The Silver Lining

I'm Linda Kennedy, a first-generation college graduate who works to break the social systemic barriers that held back the generations before me, including my parents.

Welcome. I'm so happy you're here.

The work here is a by-product of the sacrifices of strong women who preceded me and to whom I am profoundly grateful.

The Silver Lining News is a story about that (see below), and today, it now serves as a portfolio of my work at graduate school.

Please take a minute to look around. You can find my full professional portfolio at

One "woman's work" in the 1970s brought you to this woman's work today.

My parents, Rebecca and Charles Kennedy, are credited for my fierce drive to be a journalist. My accomplishments in the field are a silver lining to their story, characterized by a culture still evolving from a globally male-dominant workforce, especially in journalism.
On the SLN content page, you'll see a video from 1970s Ireland wherein Una Corbert describes the kitchen as essential to "women's work."


I included it here because my parents started their marriage at that time when my dad took great pride in being able to provide financially for my mother while she cared for their home. And Una would be right then, at least for my mother; the kitchen was essential to her work, not only as a homemaker but as an entrepreneur.
After my parents lost their first baby, my mother suffered relentless grief, accentuated by the empty hours she had after her daily domestic responsibilities.

She was ready to rejoin the workforce she had enjoyed in her premarital years, but Charles wasn't prepared for her to do that. "You can get a job so long as you find it and start today," he told her one morning as he left for work.
So she did. She circled jobs in the newspaper that morning, landed a secretary job by noon, and started that day. After sharing her accomplishment with Charles at the dinner table that evening, he told her to quit the next day.

"Okay, go in and resign tomorrow."

Rebecca Kennedy McConnell,
Founding Editor, with her husband of 35 year, Leonard

Linda T. Kennedy

Rebecca's personal stationary header.

My mother Rebecca quit the job but not the pursuit of professional fulfillment — she didn't give up. Her kitchen table became her home office, where she started her cocktail napkin business plan for "The Silver Lining News," (SLN) a publication that would find hopeful angles amidst the most troubling issues of the day. She applied for a business license and hired an attorney to register her brand copyrights (which we maintain today). Limited resources then meant beyond the stories she wrote on a home typewriter, SLN remained more a dream than a viable growing business. However, I grew up watching my mother fulfill an accomplished career in tenacity.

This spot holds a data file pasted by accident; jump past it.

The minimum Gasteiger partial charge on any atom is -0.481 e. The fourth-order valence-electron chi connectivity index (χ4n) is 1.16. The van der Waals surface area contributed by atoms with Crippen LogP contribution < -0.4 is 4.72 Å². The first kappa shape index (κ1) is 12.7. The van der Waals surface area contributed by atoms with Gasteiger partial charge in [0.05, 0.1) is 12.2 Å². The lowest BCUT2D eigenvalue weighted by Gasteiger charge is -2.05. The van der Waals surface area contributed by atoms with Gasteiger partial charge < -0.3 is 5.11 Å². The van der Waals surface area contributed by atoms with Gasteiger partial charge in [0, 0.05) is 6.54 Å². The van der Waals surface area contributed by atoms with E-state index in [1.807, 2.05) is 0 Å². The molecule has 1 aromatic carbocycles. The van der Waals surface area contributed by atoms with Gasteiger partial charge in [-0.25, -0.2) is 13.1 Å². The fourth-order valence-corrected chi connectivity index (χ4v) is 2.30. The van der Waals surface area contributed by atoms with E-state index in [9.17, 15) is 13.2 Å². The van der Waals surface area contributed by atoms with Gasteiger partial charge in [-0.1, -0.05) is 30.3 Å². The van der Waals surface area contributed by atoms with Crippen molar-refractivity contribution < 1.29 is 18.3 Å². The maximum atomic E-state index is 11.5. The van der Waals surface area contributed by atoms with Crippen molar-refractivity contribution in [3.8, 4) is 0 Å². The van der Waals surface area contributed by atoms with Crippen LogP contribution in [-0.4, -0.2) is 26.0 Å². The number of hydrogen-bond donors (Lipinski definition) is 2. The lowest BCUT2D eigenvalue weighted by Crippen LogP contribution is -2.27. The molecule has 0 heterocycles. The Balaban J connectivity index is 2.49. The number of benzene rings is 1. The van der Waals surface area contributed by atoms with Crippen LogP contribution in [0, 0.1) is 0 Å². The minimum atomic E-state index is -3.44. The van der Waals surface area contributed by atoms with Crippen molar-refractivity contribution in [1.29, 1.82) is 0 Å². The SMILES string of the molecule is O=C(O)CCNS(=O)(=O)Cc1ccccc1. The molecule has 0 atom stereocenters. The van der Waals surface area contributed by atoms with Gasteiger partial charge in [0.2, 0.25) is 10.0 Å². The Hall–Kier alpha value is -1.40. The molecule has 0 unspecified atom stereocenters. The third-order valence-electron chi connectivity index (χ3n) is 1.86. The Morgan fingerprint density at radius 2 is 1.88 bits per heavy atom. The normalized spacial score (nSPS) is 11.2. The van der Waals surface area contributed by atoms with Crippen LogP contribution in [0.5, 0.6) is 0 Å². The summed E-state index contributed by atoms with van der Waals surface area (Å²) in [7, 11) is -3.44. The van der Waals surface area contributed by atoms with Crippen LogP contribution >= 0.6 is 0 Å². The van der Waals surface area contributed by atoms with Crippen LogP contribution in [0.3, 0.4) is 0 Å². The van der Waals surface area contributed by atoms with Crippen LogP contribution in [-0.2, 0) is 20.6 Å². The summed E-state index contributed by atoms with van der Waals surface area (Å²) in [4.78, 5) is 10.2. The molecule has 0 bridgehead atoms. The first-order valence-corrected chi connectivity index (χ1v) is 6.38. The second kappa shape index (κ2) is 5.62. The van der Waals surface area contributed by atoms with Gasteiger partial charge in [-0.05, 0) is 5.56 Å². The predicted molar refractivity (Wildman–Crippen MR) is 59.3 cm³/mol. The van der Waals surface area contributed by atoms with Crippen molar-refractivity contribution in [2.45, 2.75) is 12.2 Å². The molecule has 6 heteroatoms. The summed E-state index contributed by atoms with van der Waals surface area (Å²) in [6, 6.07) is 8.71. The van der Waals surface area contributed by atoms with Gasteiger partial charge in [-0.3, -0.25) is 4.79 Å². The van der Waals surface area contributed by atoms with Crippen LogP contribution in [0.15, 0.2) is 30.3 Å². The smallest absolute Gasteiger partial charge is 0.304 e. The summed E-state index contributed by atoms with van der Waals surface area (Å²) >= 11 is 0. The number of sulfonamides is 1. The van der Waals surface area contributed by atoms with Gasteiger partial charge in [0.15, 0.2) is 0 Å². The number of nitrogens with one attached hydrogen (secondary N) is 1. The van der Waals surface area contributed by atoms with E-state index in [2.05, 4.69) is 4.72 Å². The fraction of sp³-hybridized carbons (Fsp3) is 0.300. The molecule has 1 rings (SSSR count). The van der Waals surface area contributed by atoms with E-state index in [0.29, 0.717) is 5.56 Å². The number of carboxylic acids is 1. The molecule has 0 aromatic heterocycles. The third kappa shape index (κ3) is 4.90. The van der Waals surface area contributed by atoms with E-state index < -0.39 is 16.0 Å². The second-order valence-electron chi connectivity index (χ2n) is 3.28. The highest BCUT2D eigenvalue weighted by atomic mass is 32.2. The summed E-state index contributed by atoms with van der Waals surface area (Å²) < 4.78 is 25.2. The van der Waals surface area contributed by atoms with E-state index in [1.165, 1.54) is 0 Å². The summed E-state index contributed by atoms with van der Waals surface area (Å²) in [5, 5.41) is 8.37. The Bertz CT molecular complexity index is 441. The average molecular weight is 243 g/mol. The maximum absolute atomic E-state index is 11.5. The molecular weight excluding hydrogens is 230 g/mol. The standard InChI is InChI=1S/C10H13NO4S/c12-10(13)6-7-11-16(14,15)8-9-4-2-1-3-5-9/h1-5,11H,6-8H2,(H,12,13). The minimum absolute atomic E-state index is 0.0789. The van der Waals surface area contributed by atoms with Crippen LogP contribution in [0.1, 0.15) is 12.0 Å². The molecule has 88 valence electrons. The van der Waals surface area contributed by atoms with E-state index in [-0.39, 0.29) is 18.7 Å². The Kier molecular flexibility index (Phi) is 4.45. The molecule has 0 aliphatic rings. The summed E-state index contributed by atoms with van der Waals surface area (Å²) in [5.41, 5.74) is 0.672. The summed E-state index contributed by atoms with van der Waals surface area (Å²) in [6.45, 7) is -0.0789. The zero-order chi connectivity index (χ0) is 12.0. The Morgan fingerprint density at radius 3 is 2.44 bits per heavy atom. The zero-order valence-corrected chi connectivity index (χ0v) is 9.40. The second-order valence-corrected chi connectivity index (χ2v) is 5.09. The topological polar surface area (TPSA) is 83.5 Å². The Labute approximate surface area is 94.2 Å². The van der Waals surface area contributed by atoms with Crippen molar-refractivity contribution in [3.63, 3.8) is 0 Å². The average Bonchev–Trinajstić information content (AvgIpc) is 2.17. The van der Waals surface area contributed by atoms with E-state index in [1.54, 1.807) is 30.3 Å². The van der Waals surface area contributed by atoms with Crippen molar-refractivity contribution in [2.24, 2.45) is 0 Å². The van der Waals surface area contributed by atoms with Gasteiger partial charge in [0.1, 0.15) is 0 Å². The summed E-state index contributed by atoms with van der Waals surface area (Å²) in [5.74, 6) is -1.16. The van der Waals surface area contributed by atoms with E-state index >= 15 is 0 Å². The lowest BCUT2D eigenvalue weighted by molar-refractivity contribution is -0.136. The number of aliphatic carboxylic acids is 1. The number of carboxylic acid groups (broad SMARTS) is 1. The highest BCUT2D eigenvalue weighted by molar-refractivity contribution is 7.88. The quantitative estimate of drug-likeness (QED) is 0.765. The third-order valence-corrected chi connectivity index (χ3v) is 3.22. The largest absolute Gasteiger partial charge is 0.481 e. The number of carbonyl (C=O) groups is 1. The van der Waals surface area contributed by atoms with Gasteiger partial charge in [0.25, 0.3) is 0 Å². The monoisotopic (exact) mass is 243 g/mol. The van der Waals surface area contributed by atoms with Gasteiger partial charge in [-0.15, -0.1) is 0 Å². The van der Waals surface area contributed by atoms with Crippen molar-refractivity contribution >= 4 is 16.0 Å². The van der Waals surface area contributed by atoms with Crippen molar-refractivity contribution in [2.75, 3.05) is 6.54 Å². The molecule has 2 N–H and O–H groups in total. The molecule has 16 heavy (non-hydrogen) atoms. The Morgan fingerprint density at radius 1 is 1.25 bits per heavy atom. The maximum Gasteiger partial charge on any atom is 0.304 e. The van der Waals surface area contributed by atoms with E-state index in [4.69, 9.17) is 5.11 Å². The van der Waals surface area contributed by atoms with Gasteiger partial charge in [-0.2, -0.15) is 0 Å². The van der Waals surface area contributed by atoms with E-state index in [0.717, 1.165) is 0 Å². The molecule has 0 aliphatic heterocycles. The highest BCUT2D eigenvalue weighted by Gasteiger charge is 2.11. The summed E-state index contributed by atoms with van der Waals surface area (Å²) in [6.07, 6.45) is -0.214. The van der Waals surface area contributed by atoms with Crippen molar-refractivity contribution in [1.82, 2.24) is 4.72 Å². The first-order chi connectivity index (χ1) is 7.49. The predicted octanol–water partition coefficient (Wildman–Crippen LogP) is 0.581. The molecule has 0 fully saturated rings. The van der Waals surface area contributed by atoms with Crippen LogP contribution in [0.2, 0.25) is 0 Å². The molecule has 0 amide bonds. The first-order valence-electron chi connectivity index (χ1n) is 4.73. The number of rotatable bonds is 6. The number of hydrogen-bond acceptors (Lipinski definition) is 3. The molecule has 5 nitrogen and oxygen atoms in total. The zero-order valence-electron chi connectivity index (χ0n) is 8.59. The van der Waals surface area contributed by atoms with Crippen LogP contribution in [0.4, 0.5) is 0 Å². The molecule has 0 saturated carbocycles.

That memory in our news-consumer family inspired me to sign up for my first journalism class in high school and culminates in my portfolio on these pages today. Rebecca showed me what it means to dream big and never resign from the chase. And Charles? He evolved. Eventually, he drove Rebecca across state borders to distribute her first copies of the publication, a requirement to hold her business license. While he was part of the culture that held women back in his earlier years, decades later, my dad was the first to encourage an education and a career. After he died, my mother's second husband, Leonard, became SLN's next assistant editor.

There are a few articles here that I wrote to establish the SLN voice after Rebecca claimed the domain when she brought her dream into the digital age. Read more about the SLN voice here.

I live my life reporting and writing hungry, placing the highest value on a commitment to old-school, shoe-leather journalism - no matter the digital delivery tools.

I work with only the freshest ingredients - my own inherited tenacity, enterprising ideas, and original sourcing and reporting.
Thank you for visiting.

"Everything works out. I mean everything. As long as you believe it will. When you do, you will find the silver lining." -Steve Jobs, Apple, Inc. founder.

I designed this site to honor Rebecca and Charles. It's a nod to what Rebecca's publication might have looked like had she started it today.

When Rebecca conceived the idea for this publication, attending a university like Harvard wouldn't have crossed her mind; Radcliffe and Harvard's admissions were not completely merged until 1999. As a matter of fact, a 1975 New York Times article describes the changes that were happening for women at Harvard at the time. Rebecca boldly became a self-taught publisher.

This site holds the work I produced in Harvard's live web classrooms, an education that wouldn't have happened without my parent's sacrifices. Mom and Dad: thank you.

The Silver Lining News celebrates
the human struggle that makes endurance
one of life's most significant rewards.